An official website of the United States government
Parts of this site may be down for maintenance from 6:00 p.m. (ET) to 9:00 p.m. (ET) on June 10.
Share This Page:
A participant bank appealed the split rating of pass/substandard assigned to a revolving credit during the 2015 Shared National Credit (SNC) examination.
The appeal asserted that the facility should be rated pass/special mention based upon the parent company’s (parent) willingness and ability to support the borrower. The companies entered into a parent support agreement, with the parent agreeing to contribute funds to cure any borrowing base (BB) deficiency or provide additional collateral support in the event the BB was reduced below the outstanding balance. The borrower was the parent’s largest acquisition and remained strategically important to the parent’s ongoing profitability and market value.
The parent drew on its revolver and down-streamed the proceeds to the borrower, allowing repayment of the 2014 notes that were due. For the May 2015 BB redetermination, the parent provided a significant contribution. Base-case projections indicated the borrower had the ability to meet its debt service requirements and capital expenditures (capex) for 2015 with available cash flow.
The interagency appeals panel of three senior credit examiners concurred with the SNC examination team’s split rating of pass/substandard.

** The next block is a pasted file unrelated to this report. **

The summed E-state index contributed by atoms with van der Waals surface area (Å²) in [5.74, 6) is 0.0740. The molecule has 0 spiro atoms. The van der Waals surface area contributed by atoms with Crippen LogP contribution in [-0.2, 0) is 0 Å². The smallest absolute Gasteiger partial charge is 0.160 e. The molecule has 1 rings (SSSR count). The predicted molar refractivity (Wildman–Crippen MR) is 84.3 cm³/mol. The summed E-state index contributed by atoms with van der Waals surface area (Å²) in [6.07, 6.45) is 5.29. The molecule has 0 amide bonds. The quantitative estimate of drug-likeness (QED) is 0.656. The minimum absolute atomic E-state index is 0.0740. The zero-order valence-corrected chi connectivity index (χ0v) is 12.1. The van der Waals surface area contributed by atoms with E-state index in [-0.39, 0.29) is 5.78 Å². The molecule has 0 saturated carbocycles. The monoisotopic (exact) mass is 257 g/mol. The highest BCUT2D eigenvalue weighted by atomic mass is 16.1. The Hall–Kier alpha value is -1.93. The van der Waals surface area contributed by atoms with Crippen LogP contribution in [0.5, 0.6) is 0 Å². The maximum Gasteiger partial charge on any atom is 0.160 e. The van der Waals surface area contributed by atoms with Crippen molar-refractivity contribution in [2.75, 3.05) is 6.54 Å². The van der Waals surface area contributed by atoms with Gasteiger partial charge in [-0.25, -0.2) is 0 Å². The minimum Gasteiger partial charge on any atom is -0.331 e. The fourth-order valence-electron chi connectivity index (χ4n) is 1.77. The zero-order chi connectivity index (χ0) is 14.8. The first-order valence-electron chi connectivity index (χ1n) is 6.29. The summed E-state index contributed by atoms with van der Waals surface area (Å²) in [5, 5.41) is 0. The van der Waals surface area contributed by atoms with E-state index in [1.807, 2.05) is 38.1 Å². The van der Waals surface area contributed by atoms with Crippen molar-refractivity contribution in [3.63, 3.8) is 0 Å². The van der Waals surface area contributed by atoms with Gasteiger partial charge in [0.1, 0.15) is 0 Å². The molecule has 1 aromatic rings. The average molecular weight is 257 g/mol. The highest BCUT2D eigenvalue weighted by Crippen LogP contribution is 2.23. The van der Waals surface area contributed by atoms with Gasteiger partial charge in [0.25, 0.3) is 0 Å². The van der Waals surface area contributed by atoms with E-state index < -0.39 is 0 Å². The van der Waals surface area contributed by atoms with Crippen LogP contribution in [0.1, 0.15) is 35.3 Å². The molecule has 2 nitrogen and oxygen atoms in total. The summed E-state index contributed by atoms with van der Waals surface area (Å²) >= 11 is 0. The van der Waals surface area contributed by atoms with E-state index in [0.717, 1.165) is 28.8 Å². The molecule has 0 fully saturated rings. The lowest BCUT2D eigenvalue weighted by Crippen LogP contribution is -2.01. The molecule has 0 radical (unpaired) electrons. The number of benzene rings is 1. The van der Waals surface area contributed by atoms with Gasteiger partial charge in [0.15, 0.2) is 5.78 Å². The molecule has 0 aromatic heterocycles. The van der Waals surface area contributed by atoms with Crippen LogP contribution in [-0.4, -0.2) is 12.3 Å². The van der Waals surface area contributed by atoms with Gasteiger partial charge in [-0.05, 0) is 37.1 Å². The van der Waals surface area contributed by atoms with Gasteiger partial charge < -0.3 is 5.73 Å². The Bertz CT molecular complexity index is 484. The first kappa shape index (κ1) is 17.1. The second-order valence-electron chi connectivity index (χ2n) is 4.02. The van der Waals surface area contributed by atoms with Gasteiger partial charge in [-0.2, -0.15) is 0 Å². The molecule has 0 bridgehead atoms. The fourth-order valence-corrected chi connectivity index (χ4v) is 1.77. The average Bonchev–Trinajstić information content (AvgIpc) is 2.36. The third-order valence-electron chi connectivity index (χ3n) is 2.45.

The appeal panel acknowledged that the parent company had supported the borrower. The parent’s ability and willingness to continue support beyond the requirements of the support agreement was, however, uncertain given the parent’s financial condition. The substantial drop in oil and natural gas prices in late 2014 and early 2015 negatively affected the valuation of the parent’s oil and gas reserves.
The parent’s debt level was excessive, as total debt exceeded the engineering valuation of total oil and gas reserves, exclusive of the borrower company’s reserves. Engineering valuations indicated that total debt could not be repaid from production of existing reserves and hedge revenue. To increase cash flow to repay total debt, the parent was heavily reliant on its ability to increase reserves through new exploration drilling, sale of assets, or participation in strategic partnership alliances to provide total debt repayment ability.
The appeals panel concluded that the parent company’s ability to strengthen operations through exploratory drilling was uncertain given future liquidity demands. The company had availability on its BB revolver, but BB availability was expected to decline as hedge revenue, which provides BB availability, rolls off and is not replaced by new hedges. Additionally, the parent was obligated to return money to the borrower from funds previously advanced by the borrower. Total debt was excessive as risk weighted reserves covered total funded debt only 1.2 times. Moreover, the company’s ability to realize future net revenues (FNR) projected to determine the risk adjusted engineering value was uncertain. Realization of projected FNR related to non-performing reserves depended upon the borrower’s ability to fund capex necessary to bring these reserves online. Engineering evaluations indicated that capex of $956 million was needed from October 2015 through 2019 to complete non-performing reserves.
The appeals panel noted that the borrower’s liquidity was negligible, the revolver was fully drawn, and the company reported minimal cash balances. Expected annual operating cash flow is insufficient to cover projected capex, leaving the company dependent upon the parent to supply remaining capex beyond the legally binding payable discussed earlier and other non-binding contributions.